What would you consider the first step you took toward publishing this collection?
I had a moment after I published “Control Negro” where I realized how that story and other stories I was working on were connected. And that was through this idea of place, through this idea of Virginia. And through the lenses of racial and environmental anxiety. So that’s when I realized that I wanted to publish a collection.
How did you find the courage and strength to take that initial step?
The first step that led to this book — reaching out — came naturally to me because I had been sending my work out for so many years. So I had the habit of trying. I had the habit of persistence and trying — without a lot of expectation, which I think is a nice place to be in. A familiarity with rejection.
Do you remember your first reaction when you found out you sold the collection? That it was going to be published?
I was at home teaching virtually, because of the pandemic. It was June 2020 — the end of the 2020 school year.
It was really exciting but also a little terrifying. A lot of writers, myself included, are introverts. And you work really hard to make your book be in the world, but there’s also a vulnerability that comes with that. So I sat in that moment, and then I took a walk around the block with my husband and we debriefed. Because we could see our lives changing. I had to decide whether I was going to keep teaching. Eventually I decided, between the book deal and the pandemic, to take a break from the classroom.
What were the biggest challenges in your journey to publication?
I enjoy writing, but it’s not all enjoyable. You can see what you want it to be, but it takes a lot of time and experience — and luck — to get your writing to where you want it to be. You often fail. You come against your own limitations.
I was writing about things that mattered a lot to me. Things that were difficult for our community here in Charlottesville. The collection is partially inspired by the deadly Unite the Right rally that took place here, as well as this country’s troubled histories going back to the time of the founding fathers. I wanted to make sure I did the best I could to be honest about my perspective. To write something that was hopefully useful and engaging to people.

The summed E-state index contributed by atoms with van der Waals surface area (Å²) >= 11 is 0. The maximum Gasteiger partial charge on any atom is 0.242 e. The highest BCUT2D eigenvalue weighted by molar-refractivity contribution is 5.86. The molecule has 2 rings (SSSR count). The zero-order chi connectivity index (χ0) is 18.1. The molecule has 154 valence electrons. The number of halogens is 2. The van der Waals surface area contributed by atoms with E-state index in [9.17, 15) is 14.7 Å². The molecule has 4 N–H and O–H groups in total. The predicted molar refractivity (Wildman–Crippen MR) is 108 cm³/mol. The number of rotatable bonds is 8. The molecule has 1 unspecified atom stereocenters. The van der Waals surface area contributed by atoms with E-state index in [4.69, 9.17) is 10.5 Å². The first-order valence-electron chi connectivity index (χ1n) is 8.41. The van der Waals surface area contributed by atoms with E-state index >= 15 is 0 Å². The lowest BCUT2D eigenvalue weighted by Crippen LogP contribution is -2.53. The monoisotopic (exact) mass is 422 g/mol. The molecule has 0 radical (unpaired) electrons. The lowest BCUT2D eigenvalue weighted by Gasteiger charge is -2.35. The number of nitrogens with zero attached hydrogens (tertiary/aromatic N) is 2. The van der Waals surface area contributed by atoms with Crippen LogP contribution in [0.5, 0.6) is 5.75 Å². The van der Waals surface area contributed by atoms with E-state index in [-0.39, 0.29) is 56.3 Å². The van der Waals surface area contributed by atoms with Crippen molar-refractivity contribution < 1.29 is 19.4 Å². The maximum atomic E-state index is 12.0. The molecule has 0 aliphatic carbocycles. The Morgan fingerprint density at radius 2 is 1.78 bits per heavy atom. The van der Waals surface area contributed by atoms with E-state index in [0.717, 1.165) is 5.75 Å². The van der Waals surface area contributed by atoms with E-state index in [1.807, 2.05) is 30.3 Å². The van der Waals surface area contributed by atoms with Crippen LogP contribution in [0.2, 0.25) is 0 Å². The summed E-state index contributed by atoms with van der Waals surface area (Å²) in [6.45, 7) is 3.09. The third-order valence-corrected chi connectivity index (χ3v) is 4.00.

Do you wish you had done this book sooner or do you feel it was right on time?
I am so pleased that this book is my debut. It incorporates so much more of my lived experience and my life and my aspirations and my hopes.
What are your future plans?
Apparently I’m going to write a second book — because I am under contract to write a second book. I’ve told myself so many times throughout the course of my life, “I think I’ll take a break from writing.” But I’m always writing. So I’m looking forward to what comes next and how I manage my expectations again as I set out. Because every book is it’s own project.
What would you tell people who feel stuck and want to make a change?
Try something small. Do something differently that’s manageable. But start. That’s what I would tell students. You have to start somewhere. Find support. Find community. And start small.
Has this experience made you a different person?
I think we’re constantly changing, and I think we should change. I’m a different person now than the teacher who greeted students at her door, or even different than the person who wrote “My Monticello.” And that’s exciting.
Is there anything else you’d like to share about the trajectory that got you here?
People help you all along the way. Even those people who don’t say, “Yes.” Your first book doesn’t get published. And your second book doesn’t get published. Maybe your third doesn’t. But that creates the conditions, in a way, for what happens next. The difficulties along the way make it more satisfying in the end.
What lessons can people learn from your experience?
Embrace rejection and find your people.